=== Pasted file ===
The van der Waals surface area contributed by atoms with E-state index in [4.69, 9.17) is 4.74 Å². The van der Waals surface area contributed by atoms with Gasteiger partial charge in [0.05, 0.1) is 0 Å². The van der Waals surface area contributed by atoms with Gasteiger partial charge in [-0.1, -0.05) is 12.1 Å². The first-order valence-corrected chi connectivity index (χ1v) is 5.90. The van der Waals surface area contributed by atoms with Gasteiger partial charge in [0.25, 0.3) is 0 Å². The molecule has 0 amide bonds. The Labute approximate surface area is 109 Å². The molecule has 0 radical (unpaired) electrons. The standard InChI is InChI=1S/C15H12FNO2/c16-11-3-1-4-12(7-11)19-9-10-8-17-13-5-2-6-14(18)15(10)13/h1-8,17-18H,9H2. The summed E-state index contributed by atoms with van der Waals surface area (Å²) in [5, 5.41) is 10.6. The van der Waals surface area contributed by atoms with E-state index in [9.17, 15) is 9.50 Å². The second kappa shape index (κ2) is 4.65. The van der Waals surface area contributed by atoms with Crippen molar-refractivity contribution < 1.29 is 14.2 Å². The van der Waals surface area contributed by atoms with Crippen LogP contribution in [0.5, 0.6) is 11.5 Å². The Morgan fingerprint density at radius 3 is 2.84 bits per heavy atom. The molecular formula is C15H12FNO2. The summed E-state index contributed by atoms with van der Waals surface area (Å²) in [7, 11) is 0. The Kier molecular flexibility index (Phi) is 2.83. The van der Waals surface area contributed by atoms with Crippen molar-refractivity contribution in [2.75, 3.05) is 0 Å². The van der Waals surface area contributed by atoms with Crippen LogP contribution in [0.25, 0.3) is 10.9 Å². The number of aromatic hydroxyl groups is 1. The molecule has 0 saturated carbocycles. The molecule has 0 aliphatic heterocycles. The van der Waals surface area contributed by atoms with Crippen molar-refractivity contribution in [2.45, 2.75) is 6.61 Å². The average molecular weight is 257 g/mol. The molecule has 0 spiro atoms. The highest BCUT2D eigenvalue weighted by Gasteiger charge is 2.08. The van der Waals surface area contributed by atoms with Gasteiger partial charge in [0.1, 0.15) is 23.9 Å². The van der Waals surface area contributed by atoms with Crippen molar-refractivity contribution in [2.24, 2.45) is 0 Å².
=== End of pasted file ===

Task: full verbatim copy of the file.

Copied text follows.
The van der Waals surface area contributed by atoms with E-state index in [4.69, 9.17) is 4.74 Å². The van der Waals surface area contributed by atoms with Gasteiger partial charge in [0.05, 0.1) is 0 Å². The van der Waals surface area contributed by atoms with Gasteiger partial charge in [-0.1, -0.05) is 12.1 Å². The first-order valence-corrected chi connectivity index (χ1v) is 5.90. The van der Waals surface area contributed by atoms with Gasteiger partial charge in [0.25, 0.3) is 0 Å². The molecule has 0 amide bonds. The Labute approximate surface area is 109 Å². The molecule has 0 radical (unpaired) electrons. The standard InChI is InChI=1S/C15H12FNO2/c16-11-3-1-4-12(7-11)19-9-10-8-17-13-5-2-6-14(18)15(10)13/h1-8,17-18H,9H2. The summed E-state index contributed by atoms with van der Waals surface area (Å²) in [5, 5.41) is 10.6. The van der Waals surface area contributed by atoms with E-state index in [9.17, 15) is 9.50 Å². The second kappa shape index (κ2) is 4.65. The van der Waals surface area contributed by atoms with Crippen molar-refractivity contribution < 1.29 is 14.2 Å². The van der Waals surface area contributed by atoms with Crippen LogP contribution in [0.5, 0.6) is 11.5 Å². The Morgan fingerprint density at radius 3 is 2.84 bits per heavy atom. The molecular formula is C15H12FNO2. The summed E-state index contributed by atoms with van der Waals surface area (Å²) in [7, 11) is 0. The Kier molecular flexibility index (Phi) is 2.83. The van der Waals surface area contributed by atoms with Crippen molar-refractivity contribution in [2.75, 3.05) is 0 Å². The van der Waals surface area contributed by atoms with Crippen LogP contribution in [0.25, 0.3) is 10.9 Å². The number of aromatic hydroxyl groups is 1. The molecule has 0 saturated carbocycles. The molecule has 0 aliphatic heterocycles. The van der Waals surface area contributed by atoms with Crippen molar-refractivity contribution in [2.45, 2.75) is 6.61 Å². The average molecular weight is 257 g/mol. The molecule has 0 spiro atoms. The highest BCUT2D eigenvalue weighted by Gasteiger charge is 2.08. The van der Waals surface area contributed by atoms with Gasteiger partial charge in [0.1, 0.15) is 23.9 Å². The van der Waals surface area contributed by atoms with Crippen molar-refractivity contribution in [2.24, 2.45) is 0 Å².